So few gameplay elements in past titles would aggravate me more than dealing with helpless escorts. One example I always refer back to is Ashley in Resident Evil 4. Her double whammy character traits of being a defenseless target and whiny brat came to define everything gamers lamented in these types of missions.
It is why the apparent rise of having partners as opposed to “damsels in distress” has been nothing short of a godsend in games lately. Who knew an accompanying NPC could actually help you kick ass instead of getting in the way of said ass kicking? This is a love letter to those who help us survive, get revenge, and save the world.
One of the first moments in recent memory where I remember having a useful partner was in the sleeper title Enslaved: Odyssey to the West. The female co-star in this game, the attractive and tech-savvy Trip, is actually someone who needs escorting due to her lack of combat abilities. Despite this fact, developer Ninja Theory did what seemed like the impossible and made this type of character incredibly useful and likable. She can use a flying camera in order to scope out enemies ahead, set up holograms to divert enemy fire, and hack through doors while you, playing as the protagonist named Monkey, crack some robotic skulls.
It helps that Trip is a very endearing character as well. Normally, someone like her in the realm of video games just end up being a mean to an end. Thanks to some amazing voice acting (by former Nickelodeon star Lindsey Shaw) and smartly written dialogue, she becomes someone whom we actually grow to love despite dragging us along against our will during a majority of the adventure. There’s a reason why she made the top spot in my Top 5: Video Game Sidekicks list.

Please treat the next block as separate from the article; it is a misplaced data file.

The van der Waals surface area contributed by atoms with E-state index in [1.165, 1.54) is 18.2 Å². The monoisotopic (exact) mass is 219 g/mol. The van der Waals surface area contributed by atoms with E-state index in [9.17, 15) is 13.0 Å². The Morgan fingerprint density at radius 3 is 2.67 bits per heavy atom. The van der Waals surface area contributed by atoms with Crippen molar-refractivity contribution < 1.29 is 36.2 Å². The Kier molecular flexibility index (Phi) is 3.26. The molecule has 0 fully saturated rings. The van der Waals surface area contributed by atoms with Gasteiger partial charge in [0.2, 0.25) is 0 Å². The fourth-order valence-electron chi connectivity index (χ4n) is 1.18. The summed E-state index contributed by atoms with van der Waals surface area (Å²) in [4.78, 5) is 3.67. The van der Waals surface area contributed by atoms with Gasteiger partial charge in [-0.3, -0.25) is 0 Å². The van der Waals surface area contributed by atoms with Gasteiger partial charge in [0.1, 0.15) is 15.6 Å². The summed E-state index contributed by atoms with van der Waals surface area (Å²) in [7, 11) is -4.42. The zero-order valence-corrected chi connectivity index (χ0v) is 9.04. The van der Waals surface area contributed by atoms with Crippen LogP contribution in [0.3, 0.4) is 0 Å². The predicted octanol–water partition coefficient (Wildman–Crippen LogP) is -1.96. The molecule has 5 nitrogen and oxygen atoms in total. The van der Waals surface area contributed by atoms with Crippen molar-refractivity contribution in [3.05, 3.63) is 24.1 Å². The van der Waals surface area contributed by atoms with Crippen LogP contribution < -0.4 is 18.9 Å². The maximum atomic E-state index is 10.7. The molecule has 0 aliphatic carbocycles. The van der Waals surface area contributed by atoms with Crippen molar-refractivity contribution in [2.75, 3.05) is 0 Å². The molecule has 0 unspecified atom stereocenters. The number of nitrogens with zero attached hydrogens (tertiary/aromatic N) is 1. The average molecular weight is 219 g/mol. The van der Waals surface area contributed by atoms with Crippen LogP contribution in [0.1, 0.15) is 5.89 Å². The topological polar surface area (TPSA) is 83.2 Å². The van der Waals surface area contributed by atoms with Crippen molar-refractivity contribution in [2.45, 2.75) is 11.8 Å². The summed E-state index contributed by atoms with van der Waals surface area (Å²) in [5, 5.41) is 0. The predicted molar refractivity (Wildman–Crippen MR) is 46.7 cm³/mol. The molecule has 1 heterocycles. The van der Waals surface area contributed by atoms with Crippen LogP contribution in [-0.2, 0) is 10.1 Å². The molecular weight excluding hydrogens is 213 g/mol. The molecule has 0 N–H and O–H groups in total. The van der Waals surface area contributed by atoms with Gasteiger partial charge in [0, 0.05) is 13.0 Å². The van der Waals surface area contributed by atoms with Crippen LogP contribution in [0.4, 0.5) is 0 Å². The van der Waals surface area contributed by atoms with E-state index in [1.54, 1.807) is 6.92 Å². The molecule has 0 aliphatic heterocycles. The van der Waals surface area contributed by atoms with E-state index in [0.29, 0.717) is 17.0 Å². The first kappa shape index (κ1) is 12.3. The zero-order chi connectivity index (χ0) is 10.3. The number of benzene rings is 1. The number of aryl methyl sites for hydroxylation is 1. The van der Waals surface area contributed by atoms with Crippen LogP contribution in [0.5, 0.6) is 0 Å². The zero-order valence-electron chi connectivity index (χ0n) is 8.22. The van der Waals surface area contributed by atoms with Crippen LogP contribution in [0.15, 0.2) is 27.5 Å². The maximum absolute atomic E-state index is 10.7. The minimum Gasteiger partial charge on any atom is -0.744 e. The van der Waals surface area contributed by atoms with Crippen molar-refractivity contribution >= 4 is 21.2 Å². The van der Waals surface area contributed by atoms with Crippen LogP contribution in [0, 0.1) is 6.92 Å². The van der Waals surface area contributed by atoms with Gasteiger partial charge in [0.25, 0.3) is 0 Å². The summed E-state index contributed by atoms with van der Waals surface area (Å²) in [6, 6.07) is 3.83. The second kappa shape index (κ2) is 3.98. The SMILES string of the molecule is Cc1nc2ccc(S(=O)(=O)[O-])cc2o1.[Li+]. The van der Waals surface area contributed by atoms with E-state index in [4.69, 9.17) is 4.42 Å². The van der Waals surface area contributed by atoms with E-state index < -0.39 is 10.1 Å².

Another great example of the doing away of escorts, as well as the reasoning for my writing this article, is Elizabeth from BioShock Infinite. Like Trip, she is a character many gamers originally feared would turn her game into one long escort mission. This couldn’t have been further from the truth. Even the game prompts you as a reminder that Elizabeth needs no protection and will only assist you along the way. Need extra cash? Here you go! Out of salts? No problem! Did you just die? She’s got your back.
Drawing even more comparisons to my previous example, Elizabeth ends up becoming the type of character we fall for thanks in large part to the voice acting (former Disney Channel star Courtnee Draper). To main protagonist Booker DeWitt, Elizabeth starts off as a commodity and slowly turns into someone who he genuinely cares for and even fears by the end. In a lot of ways, she’s like a Disney princess minus the dark twist and space-time bending powers.
We seem to be in the middle of this growing trend of helpful AI companions when looking towards future high-profile titles, namely The Last of Us and Beyond: Two Souls. The case with the former seems to suggest that the character of Ellie will be reminiscent to Elizabeth in that she’ll be resourceful, won’t get in the way, and doesn’t require any “babysitting” from the player. Sounds like a contender for “best child character” to me!
This latest trope may not be obvious with Beyond but that’s simply a matter of how unclear a lot of people seem to be on who they’re controlling. Yes, there’s Jodie (as played by Ellen Page) who acts as the main protagonist, however, you will also be in control of Aiden, a supernatural entity who assists her. This relationship appears to be a symbiotic-like one similar to my earlier example with Trip and Monkey in Enslaved. They need each other and will go to great lengths in order to stay connected.
Are you happy to see the distancing between modern games and escort missions? Do you have a personal favorite AI partner? Let us know in the comments below!